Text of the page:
Backstage with Ron Onesti:

These Lettermen are not from the post office

It’s been 11 short years since I took over the Arcada Theatre. And 1,500 to 2,000 (we are still counting) shows later, we are as busy as ever putting on shows and creating memories.

Over the years we have presented a wide variety of performers, from the best of the best in rock, country, R&B, opera and comedy, among many other specialty acts. Throughout those years, as I combed the classic stages around the country for new presentations at The Arcada, there were always a few entertainers who became returning staples, creating annual traditions for fans, families and music lovers.

One such group returns to The Arcada this Sunday at 3 p.m., the Lettermen. And am I so excited! Even though I am a classic “rock ‘n’ roller” through and through, there is much to be said about the wholesome harmonies that the Lettermen bring along with them to their shows. Their music is East Coast Americana, with “love” being the group’s consistent theme.

Like many of the groups that play The Arcada, the Lettermen first appeared as a result of somebody sending me a note about this fabulous trio of singers, with classic hits and loyal fans. Sounded good to me! So I booked them for their first show about eight years ago, and they have been coming back to standing ovations and loyal customers ever since.

At the time of their first appearance at The Arcada, I had an upscale, white-tablecloth restaurant a few blocks from the theater. It was a Las Vegas showroom-style establishment, with dinner shows and surprise appearances by celebrities on a regular basis. When the guys heard about it, they showed up during the preshow dinner we had that night and delighted the packed restaurant by splitting up around the room and singing a couple of songs a cappella. It became a memory for those in attendance that I hear about still to this day.

Tony Butala is the original founding member who has kept the legacy of the Lettermen alive since the group’s inception in the late 1950s. Since the Vocal Hall of Fame inductee’s first major hit, “The Way You Look Tonite” for Capital Records in 1961, the Lettermen have garnered 16 Top Ten hits, 32 Billboard-charted albums with 18 certified Gold, and well over 10,000 sold-out performances all over the world.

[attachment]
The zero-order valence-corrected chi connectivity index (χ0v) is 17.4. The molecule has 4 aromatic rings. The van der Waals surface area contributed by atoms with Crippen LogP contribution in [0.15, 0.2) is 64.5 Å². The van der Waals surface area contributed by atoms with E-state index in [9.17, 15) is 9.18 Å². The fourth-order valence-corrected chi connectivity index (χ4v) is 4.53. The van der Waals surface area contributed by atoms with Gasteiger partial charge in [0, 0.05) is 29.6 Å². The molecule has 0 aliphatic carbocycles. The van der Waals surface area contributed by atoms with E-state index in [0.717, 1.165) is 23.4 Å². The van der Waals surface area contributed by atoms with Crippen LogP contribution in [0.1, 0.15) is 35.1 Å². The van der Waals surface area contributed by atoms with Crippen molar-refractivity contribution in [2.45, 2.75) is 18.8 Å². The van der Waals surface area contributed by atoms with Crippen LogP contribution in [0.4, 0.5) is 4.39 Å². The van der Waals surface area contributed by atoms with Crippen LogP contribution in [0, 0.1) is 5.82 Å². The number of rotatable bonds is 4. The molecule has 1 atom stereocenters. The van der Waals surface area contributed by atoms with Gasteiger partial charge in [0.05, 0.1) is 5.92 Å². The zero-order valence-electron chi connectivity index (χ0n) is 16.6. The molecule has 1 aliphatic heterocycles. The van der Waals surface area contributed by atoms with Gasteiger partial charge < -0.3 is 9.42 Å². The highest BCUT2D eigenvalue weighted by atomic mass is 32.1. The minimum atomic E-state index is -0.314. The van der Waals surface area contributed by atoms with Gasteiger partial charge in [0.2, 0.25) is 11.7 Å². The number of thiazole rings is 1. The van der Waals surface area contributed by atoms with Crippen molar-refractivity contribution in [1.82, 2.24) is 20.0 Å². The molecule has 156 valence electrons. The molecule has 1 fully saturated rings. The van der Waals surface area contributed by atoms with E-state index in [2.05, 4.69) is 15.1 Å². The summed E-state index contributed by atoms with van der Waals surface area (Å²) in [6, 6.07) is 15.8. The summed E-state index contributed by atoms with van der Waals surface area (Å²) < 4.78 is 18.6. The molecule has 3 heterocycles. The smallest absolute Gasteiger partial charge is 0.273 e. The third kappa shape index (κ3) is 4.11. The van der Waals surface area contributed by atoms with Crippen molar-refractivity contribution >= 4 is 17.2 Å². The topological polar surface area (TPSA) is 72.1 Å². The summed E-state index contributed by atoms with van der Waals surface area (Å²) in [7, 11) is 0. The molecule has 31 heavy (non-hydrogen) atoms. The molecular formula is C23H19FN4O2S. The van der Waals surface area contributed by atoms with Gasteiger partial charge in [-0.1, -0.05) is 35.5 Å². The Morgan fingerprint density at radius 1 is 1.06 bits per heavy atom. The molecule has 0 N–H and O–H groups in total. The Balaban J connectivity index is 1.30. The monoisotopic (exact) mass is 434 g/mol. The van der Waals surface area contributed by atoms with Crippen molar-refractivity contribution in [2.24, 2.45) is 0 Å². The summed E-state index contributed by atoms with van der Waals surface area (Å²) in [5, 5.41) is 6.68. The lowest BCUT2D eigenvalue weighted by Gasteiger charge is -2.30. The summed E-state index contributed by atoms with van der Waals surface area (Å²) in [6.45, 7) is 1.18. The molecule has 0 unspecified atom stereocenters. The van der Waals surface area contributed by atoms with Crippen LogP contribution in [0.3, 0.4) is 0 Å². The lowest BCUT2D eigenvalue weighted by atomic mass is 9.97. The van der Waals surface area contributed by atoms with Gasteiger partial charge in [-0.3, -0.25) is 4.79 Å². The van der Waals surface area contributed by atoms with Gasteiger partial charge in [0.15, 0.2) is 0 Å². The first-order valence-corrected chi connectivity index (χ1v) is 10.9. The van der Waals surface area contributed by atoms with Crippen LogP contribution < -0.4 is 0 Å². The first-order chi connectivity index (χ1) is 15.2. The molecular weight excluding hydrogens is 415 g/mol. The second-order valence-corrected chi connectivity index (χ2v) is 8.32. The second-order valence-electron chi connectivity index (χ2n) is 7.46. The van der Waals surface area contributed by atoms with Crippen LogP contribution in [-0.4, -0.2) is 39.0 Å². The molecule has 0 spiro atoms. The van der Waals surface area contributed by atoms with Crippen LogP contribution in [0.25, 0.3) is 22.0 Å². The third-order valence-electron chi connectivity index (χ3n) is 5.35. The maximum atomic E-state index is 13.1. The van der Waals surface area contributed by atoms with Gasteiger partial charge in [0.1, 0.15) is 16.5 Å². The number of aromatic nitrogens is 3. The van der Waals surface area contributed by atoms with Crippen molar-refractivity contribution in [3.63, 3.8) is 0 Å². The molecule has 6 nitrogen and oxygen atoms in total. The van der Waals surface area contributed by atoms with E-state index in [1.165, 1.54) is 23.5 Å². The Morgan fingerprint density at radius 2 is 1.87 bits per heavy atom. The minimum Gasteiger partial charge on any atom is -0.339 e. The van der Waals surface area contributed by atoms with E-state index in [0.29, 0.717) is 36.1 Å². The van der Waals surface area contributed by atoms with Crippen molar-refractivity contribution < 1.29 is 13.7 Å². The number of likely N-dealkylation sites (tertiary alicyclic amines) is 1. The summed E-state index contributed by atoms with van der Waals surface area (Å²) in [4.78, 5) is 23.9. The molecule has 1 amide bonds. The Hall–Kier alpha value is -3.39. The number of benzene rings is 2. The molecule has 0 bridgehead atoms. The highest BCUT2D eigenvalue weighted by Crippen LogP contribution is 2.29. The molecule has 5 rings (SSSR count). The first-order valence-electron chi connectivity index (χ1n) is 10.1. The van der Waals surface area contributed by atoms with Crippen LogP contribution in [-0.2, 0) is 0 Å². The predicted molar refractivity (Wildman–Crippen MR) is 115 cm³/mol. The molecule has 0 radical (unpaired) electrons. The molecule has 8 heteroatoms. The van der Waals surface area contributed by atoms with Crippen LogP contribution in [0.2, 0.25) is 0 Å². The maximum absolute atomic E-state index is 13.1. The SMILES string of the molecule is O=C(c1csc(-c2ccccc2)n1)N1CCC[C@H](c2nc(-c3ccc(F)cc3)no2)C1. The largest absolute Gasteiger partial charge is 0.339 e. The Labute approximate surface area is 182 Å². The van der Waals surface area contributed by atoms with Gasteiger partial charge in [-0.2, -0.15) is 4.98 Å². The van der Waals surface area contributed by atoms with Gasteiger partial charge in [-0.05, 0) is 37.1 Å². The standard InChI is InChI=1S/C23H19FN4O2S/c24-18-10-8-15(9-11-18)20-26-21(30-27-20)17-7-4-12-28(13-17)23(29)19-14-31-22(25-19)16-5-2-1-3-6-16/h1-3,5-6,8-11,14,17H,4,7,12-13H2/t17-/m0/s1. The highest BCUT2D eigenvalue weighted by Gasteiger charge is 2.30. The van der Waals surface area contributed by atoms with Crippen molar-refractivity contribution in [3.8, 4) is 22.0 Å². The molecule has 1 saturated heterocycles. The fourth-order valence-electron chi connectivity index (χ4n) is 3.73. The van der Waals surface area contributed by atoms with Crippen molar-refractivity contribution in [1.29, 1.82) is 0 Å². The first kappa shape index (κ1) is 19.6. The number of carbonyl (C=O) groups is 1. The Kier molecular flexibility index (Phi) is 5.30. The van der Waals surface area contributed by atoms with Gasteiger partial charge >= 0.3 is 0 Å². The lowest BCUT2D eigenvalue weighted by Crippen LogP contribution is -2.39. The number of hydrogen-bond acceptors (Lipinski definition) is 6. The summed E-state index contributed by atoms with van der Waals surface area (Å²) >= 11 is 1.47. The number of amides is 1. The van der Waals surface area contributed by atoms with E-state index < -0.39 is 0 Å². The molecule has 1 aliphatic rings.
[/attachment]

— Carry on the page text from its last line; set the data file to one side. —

Naming the band for the popular high school “look” of the time — clean-cut athletes wearing cardigan sweaters bearing large letters earned from playing sports — the Lettermen don their “Letter Sweaters” still during each show. It’s a true throwback in time.

When I asked Tony about the staying power of the group, he said: “Ya know, with all the rock ‘n’ roll bands that came out in the ’60s, as well as other styles of music that have developed over the years, our ‘love song’ theme has never gone out of style. Plus, playing between 100 and 200 shows a year for over 50 years has helped keep us in front of our fans!”

I thought it was interesting when I saw the guys sing live for the first time. The Lettermen are a vocal trio that came out of a time when other vocal groups (and most bands, also) consisted of four-part harmonies. “Why only three?” I asked Tony.

“Our idols of the day were the jazz vocal group, the Four Freshmen. We started as a four-part harmony group also. It was me, two other fellas and a young girl by the name of Concetta Ingoglia. Just as we got the group going, she landed a role in the hit television series “Hawaiian Eye,” and she left the group. Her showbiz name became Connie Stevens!”

“So why did you keep it at three vocalists?” I asked again. “We figured out a way to mechanically make three high baritone voices sound heavy, as if there were four voices singing, so we left it that way. Better to split the checks in three ways rather than four, too!”

The Lettermen shows are a wonderful mix of classic hits and comedic audience interaction. Butala is flanked by two other incredible voices: Donovan Tea, who has been with the group since 1984; and Bobby Poynton, who has been a member off and on since 1989.

Their show is a virtual “Hit Parade” with smashes including “When I Fall In Love” and the Frankie Valli hit, “Goin’ Out Of My Head.” When people say, “They just don’t make songs like that anymore,” I believe there is a great amount of truth to that statement.

Think about how many times people have sung along with the Lettermen as they heard the group’s songs on the radio, driving in their 1964 Chevys, a guy with his arm around his best girl (without seat belts, of course). Think about the live shows at which couples relived their dating years, and celebrated years of being together. Think about the kids who have surprised their folks with tickets to the live shows. Just sooooooo much happiness!

And that’s what music is really all about. It is a medium by which people are able to remove themselves from their everyday challenges, even if it is just for the length of a song, or the duration of a concert.

The Lettermen are true American musical heroes who have enriched the lives of countless millions of fans over the past 59 years. To have them return to The Arcada is an absolute honor, but it is in keeping with the throngs of music lovers who have been enriched by The Arcada’s historic stage. As each year passes, and we continue to lose pioneers of the music we love, these live shows with musical legends become increasing more valuable.

Join us this Sunday as we celebrate the music of one of our country’s living musical legends, the Lettermen. I guarantee it will be a memory that will last forever!

• Ron Onesti is president and CEO of The Onesti Entertainment Corp. and The Historic Arcada Theatre in St. Charles. Celebrity questions and comments? Email